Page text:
Not all Women Undergoing Radiotherapy for Breast Cancer have Increased Heart Disease Risk: Researchers
Although there is some risk of heart disease in women undergoing radiotherapy for breast cancer, the benefits greatly outweigh the potential risks involved, researchers from University of Oxford and Scandinavia say. A new study has now found that women who are more likely to have a higher risk of heart disease post treatment can be identified and treated with alternative therapies.
Radiotherapy not only treats cancer, but is known to lower the risk of the cancer coming back. However, during the treatment, the heart gets some radiation, especially if the left breast is being treated for cancer.
Now, for the first time, a study that included 2,000 women from Sweden and Denmark has been able to find how much radiation will raise the risk of heart disease in post-breast cancer treatment.
Researchers say that doctors will now be able to assess the individual risk factor for developing heart disease after radiotherapy for breast cancer.
"We carried out this work because doctors could not reliably estimate the risk of heart disease in women treated with radiotherapy for breast cancer. Doctors can now estimate the risk and know that in most cases it will be very small so that they can reassure their patients. In addition, the few women for whom radiotherapy poses undue risk can now be identified, so that alternative techniques can be considered," professor Sarah Darby from the Clinical Trial Service Unit (CTSU) at the University of Oxford and lead author of the study, said.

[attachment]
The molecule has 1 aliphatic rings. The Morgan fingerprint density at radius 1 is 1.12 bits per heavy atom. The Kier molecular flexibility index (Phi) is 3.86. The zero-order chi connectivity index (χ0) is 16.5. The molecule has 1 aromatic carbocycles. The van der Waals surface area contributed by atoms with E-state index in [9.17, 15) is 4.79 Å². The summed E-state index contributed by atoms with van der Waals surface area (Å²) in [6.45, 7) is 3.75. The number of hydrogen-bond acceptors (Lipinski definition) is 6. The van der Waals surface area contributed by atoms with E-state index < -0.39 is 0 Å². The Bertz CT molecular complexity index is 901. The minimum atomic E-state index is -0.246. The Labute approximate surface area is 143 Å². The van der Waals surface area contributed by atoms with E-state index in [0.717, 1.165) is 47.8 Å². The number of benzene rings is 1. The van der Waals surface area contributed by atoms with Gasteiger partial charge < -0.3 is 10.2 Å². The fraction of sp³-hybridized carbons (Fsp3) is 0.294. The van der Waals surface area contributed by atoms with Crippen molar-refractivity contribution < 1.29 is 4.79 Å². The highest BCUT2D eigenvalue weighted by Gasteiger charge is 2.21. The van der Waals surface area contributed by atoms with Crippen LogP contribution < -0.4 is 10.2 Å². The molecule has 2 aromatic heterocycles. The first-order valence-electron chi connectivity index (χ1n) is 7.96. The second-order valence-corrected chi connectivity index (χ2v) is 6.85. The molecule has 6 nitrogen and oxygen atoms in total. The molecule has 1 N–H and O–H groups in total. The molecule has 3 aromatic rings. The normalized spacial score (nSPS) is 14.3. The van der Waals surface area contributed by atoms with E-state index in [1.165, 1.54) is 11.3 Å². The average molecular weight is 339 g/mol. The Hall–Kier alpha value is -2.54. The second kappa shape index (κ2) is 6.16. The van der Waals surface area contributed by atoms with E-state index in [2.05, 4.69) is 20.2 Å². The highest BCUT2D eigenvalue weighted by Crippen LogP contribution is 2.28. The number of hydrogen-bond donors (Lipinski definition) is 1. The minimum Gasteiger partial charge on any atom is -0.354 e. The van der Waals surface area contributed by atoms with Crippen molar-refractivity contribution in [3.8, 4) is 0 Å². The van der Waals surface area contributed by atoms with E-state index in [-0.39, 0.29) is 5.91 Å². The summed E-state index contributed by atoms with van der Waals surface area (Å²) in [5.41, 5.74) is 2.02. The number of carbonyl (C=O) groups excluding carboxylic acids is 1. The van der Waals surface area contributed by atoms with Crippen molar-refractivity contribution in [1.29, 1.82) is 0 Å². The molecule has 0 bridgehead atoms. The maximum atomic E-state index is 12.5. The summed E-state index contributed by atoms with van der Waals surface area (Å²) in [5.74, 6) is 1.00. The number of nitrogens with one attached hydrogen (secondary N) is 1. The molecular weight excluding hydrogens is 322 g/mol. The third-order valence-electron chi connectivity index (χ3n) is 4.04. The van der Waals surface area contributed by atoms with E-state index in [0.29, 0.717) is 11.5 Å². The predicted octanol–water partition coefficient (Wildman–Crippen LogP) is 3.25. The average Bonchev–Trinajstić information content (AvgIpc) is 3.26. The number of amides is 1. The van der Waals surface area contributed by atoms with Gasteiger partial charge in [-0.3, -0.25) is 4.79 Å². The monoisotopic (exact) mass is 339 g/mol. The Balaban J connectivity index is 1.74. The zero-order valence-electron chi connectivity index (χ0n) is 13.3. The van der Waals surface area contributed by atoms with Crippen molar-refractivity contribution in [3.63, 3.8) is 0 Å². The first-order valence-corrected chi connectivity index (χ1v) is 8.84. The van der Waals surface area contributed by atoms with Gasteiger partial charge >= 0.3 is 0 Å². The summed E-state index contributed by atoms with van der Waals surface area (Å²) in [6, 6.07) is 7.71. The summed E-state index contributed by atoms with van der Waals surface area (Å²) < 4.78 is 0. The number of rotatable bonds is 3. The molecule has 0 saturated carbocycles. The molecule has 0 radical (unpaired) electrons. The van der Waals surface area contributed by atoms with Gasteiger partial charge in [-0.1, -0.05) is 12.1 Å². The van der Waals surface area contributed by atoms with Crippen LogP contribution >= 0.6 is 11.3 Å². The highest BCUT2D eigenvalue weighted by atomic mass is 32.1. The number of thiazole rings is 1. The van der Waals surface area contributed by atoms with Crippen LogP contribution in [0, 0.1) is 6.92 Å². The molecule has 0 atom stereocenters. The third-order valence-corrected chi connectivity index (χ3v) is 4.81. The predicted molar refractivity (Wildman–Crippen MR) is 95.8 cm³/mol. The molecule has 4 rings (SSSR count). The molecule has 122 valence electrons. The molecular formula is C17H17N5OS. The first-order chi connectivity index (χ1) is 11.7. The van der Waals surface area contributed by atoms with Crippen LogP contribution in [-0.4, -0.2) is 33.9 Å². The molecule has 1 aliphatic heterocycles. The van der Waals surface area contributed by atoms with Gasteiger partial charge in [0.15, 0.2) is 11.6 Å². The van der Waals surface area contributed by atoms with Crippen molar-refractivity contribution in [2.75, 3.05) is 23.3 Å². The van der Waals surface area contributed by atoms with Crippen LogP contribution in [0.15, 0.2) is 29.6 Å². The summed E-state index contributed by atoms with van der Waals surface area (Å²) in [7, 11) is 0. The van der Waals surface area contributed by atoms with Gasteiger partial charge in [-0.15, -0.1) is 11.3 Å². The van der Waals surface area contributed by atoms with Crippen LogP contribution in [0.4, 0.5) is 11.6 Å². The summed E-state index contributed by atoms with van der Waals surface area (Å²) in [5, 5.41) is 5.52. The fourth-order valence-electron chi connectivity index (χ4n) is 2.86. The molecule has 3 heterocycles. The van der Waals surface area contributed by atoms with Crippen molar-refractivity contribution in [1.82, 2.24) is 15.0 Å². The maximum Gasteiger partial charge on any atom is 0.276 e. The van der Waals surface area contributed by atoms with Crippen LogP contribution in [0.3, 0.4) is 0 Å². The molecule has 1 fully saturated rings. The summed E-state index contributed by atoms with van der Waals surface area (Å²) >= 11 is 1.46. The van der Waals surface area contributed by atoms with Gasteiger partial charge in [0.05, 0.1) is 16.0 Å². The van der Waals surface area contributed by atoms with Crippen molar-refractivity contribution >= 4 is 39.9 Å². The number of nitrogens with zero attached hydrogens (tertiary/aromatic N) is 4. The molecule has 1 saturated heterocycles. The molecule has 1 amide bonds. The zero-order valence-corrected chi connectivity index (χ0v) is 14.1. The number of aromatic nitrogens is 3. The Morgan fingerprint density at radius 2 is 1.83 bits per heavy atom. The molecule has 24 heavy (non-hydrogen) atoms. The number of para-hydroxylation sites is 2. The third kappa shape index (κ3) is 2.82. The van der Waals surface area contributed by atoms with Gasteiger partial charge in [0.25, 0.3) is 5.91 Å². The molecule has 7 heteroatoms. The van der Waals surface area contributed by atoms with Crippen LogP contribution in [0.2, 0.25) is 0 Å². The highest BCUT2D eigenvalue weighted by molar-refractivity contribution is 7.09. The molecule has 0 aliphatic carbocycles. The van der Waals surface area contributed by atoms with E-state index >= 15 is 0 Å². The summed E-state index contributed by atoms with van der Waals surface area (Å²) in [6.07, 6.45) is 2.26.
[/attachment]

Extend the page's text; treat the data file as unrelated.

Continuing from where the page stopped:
For the study, researchers looked at the medical records of 2,168 women who underwent radiotherapy for breast cancer between 1958 and 2001. In the study group, 963 later developed heart disease. Researchers then looked at the individual records of each patient and calculated the amount of radiation that they had received.
The amount of radiotherapy given during the treatment is measured in Gary (Gy), according to a news release from the University of Oxford. In cases where the woman has tumor on the right side, the heart gets some 1-2 Gy. For the tumor that's on the left side, the heart is exposed to higher levels of radiotherapy.
Not all women have equal risk of having a heart disease post treatment. However, for women who have prior history of heart disease, small distance between chest and heart or other conditions may have an increased risk of heart disease following radiotherapy. According to researchers, their study will help identify these at-risk women and design radiotherapy to suit them.
"Already our work is being used in cancer centres throughout the world and we've heard it's making a difference to patients. It's important to remember that for most women treated today the benefits of breast cancer radiotherapy far outweigh the risks," said Dr. Carolyn Taylor, another study author from Oxford University's CTSU.
The study is published in the New England Journal of Medicine.
According to estimates by the National Cancer Institute, 232,340 new cases of female breast cancer will be diagnosed in 2013 in the U.S. and nearly 40,000 women will die due to breast cancer.
Breast cancer is one of the most common cancers diagnosed in women in the U.S. Despite its high prevalence, researchers aren't sure why normal breast cells turn cancerous. According to most experts, breast cancer is caused by a combination of genetic, hormonal and environmental factors.